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How to Increase Your Fruit & Veg Intake
We human beings are creatures of habit. We like what is known and distrust what we don’t. This filters out into many areas of our life, including the food and drink we consume.
We have our regular go-to meals every week, we even order the same handful of takeaways because we ‘know what we like’. It can be disappointing when you sample a new restaurant and are less than satisfied with your meal. The conversation follows a regretful ‘I should have stuck to the Carbonara, I know it’s good here’.
Government guidelines advise that the public should aim for a mix of five daily portions of fruit and vegetables. Recent guidelines, however, have outlined that we should in fact be aiming for 8 to 10 portions daily, with two portions allocated for fruit.
Why is it so Important to Vary Your Fruit & Vegetable Intake?
Ingesting a range of fruit and vegetable sources lowers your risk for micronutrient insufficiencies. The FAO notes that low fruit and vegetable intake is a major contributing factor to nutrient deficiencies leading to a whole host of health conditions. Noted conditions include mental and physical disorders, blindness, weakened immune system and even birth defects.
Several key micronutrients help support gut health and gut microbiome. In order to improve the diversity and number of beneficial bacteria in the gut, a varied diet high in a range of nutrients is paramount. Although much of the gut microbiome is still relatively undiscovered, there has been evidence to suggest that 70-80% of your immune system health is regulated by your gut. Immune cells line the mucosa of your gut, regulating immune function throughout the entire body.
It’s important to note that gut health plays a major role in the absorption and assimilation of micronutrients within the body. The saying ‘you aren’t what you eat, you are what you absorb’ cannot be truer. Absorption occurs throughout the entire GI tract; therefore, digestive health should be prioritised to help your body utilise micronutrient intake.
Consuming the same short list of foods can actually lead to an increased risk of food sensitivity to those foods. If inadequate nutrients are available for the immune system, it becomes dysregulated and can begin to mistakenly assign ‘threat’ to ‘non-threat’ foods entering the body.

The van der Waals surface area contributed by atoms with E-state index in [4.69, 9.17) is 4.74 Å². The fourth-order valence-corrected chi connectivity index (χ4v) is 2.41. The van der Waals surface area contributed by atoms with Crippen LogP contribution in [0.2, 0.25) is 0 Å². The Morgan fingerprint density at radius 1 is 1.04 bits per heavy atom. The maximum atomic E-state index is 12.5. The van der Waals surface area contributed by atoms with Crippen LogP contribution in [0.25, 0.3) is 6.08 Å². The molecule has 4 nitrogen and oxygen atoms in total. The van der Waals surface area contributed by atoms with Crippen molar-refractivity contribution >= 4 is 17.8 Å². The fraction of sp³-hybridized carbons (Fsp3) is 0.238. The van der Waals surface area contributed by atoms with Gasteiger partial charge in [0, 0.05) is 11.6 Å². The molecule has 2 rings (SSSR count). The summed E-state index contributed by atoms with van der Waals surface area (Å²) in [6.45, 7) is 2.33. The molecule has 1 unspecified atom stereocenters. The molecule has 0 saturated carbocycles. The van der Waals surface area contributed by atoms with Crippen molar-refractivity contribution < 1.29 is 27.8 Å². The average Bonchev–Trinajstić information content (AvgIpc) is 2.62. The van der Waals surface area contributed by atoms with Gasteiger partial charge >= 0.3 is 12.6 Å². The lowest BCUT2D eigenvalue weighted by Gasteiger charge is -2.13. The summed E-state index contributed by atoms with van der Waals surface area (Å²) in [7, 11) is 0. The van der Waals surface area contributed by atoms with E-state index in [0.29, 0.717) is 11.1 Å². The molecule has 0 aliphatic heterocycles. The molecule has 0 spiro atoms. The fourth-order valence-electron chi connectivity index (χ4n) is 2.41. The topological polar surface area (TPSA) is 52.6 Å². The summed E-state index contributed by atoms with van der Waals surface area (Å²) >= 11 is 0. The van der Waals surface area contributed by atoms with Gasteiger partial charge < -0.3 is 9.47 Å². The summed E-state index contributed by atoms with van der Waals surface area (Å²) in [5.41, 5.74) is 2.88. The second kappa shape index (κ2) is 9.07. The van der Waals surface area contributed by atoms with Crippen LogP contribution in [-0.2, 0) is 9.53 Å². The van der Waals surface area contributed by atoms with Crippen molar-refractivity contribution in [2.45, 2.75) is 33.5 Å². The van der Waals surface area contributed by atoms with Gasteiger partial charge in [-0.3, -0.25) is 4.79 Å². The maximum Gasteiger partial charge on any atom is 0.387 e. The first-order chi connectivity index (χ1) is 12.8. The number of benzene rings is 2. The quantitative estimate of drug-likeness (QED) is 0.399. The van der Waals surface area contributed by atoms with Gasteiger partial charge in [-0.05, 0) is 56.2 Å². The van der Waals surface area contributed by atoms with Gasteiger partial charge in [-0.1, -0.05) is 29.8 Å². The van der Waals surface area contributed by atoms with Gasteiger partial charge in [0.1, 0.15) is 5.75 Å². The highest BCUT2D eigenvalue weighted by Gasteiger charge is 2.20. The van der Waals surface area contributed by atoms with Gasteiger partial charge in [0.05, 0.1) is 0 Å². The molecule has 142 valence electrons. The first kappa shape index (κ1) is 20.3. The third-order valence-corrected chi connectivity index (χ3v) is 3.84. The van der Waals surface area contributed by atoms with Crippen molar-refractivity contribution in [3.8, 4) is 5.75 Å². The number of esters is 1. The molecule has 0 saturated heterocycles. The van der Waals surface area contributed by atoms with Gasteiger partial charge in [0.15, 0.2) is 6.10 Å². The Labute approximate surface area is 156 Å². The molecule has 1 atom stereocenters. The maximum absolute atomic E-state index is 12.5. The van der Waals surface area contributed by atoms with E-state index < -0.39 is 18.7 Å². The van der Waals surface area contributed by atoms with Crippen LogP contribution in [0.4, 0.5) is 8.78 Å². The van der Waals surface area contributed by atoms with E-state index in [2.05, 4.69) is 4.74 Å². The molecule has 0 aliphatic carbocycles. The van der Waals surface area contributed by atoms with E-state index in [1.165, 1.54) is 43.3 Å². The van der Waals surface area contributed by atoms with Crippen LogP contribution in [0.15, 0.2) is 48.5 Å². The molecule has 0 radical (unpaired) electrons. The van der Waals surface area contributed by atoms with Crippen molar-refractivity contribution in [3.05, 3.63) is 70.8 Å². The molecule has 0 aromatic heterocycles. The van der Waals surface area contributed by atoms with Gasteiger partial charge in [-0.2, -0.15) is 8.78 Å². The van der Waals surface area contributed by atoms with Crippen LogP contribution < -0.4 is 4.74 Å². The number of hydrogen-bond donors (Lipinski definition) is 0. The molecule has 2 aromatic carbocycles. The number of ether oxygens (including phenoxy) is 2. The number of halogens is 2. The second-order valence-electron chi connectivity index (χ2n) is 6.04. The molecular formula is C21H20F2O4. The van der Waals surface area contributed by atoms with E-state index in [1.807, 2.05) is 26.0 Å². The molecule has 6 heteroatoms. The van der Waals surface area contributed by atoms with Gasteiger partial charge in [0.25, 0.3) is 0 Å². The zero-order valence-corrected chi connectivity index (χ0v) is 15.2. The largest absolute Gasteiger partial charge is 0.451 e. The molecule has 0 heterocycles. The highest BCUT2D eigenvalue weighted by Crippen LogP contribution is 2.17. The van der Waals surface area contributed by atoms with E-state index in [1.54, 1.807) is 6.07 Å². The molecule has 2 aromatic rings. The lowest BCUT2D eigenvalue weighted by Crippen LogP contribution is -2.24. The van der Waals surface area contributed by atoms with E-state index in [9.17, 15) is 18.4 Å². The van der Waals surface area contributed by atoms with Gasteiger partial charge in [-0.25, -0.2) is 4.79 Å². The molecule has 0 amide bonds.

Easy Hacks to Increase Your Micronutrient Intake
It’s safe to say, breakfast tends to be a meal in which we do tend to eat the same foods on a daily basis. Perhaps purchase different ‘toppers’ for your regular go-to breakfasts i.e. rotate fruits and types of nuts and seeds you sprinkle onto your porridge every 3-4 days. Varying your toast toppers is also a fun and easy way to vary your nutrient intake:
(From left to right: Peanut butter, banana, maple syrup and walnuts. Mushrooms, baby chard and rocket. Avocado, tomatoes and lime. Golden tomatoes, garlic, basil & balsamic vinegar).
Another suggestion to help you increase your nutrient intake is to simply swap your salad leaf choices on a weekly basis. Salad leaves are micronutrient powerhouses with varying levels of vitamins and minerals in each option:
Kale – High in antioxidants (quercetin and kaempferol). Excellent sources of vitamin C and has the highest source of vitamin K compared to its leafy companions.
Spinach – High in vitamin A and folic acid. Spinach is also a great source of manganese, magnesium, iron and vitamin B2.
Wild Rocket – Rich in vitamin C, carotenoids, dietary fiber, calcium, potassium, polyphenols and glucosinolates.
Whilst carrying out your weekly shop, it may be beneficial to take a different route through the store. Perhaps start from the furthest aisle to the entrance and walk back through the aisles. This helps to adjust what food choices come into your eye line and stops your brain deferring to weekly ‘autopilot’ whilst grocery shopping.
Fruit & Veg boxes are a great way to try out new foods you might not have thought to experiment with. Suppliers generally rotate fruits and vegetables on offer with subscriptions and usually select items based on seasonality, which provides a sustainable way to consume your micronutrients.
I have purchased boxes from Riverford Organic Farmers and Abel & Cole. You can either sign up to a regular monthly/bi-weekly subscription or sign up for one-off trial boxes (no affiliation here, I just think this is a fantastic idea!).
A simple hack to increase your micronutrient intake from adequate to health guru status is to include a daily smoothie to your diet. It is an excellent and efficient way to drink your nutrients. Ensure you receive a range of nutrients by including a protein, carbohydrate and fat source and aim for a variety of coloured foods. A general rule of thumb would be to include a fruit or vegetable source that belongs to each of the colour groups below:
Yellow/Orange – Foods that are yellow/orange in colour colour tend to be high in vitamin A
Red – These coloured foods are generally high in vitamin C
Green – Green foods tend to be high in vitamin K and folic acid
Purple – Purple foods are high in antioxidants.
Do let me know if you have any easy hacks to increase your nutrient intake.